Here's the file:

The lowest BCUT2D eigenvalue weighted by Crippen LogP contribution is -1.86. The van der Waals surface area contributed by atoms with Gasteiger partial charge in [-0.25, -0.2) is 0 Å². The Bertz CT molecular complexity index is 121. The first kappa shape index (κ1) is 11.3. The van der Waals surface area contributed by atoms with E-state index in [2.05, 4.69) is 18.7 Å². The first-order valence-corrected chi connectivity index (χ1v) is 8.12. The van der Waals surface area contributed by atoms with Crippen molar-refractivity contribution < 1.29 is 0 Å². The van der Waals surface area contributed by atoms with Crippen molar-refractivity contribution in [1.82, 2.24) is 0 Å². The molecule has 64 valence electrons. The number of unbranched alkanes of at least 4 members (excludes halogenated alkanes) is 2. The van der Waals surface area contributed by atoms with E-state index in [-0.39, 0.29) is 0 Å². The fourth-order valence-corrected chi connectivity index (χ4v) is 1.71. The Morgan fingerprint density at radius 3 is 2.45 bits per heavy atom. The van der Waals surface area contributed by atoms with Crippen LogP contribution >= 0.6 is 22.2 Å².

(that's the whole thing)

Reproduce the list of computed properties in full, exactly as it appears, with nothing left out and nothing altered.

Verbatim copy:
The lowest BCUT2D eigenvalue weighted by Crippen LogP contribution is -1.86. The van der Waals surface area contributed by atoms with Gasteiger partial charge in [-0.25, -0.2) is 0 Å². The Bertz CT molecular complexity index is 121. The first kappa shape index (κ1) is 11.3. The van der Waals surface area contributed by atoms with E-state index in [2.05, 4.69) is 18.7 Å². The first-order valence-corrected chi connectivity index (χ1v) is 8.12. The van der Waals surface area contributed by atoms with Crippen molar-refractivity contribution < 1.29 is 0 Å². The van der Waals surface area contributed by atoms with Crippen molar-refractivity contribution in [1.82, 2.24) is 0 Å². The molecule has 64 valence electrons. The number of unbranched alkanes of at least 4 members (excludes halogenated alkanes) is 2. The van der Waals surface area contributed by atoms with E-state index in [-0.39, 0.29) is 0 Å². The fourth-order valence-corrected chi connectivity index (χ4v) is 1.71. The Morgan fingerprint density at radius 3 is 2.45 bits per heavy atom. The van der Waals surface area contributed by atoms with Crippen LogP contribution >= 0.6 is 22.2 Å².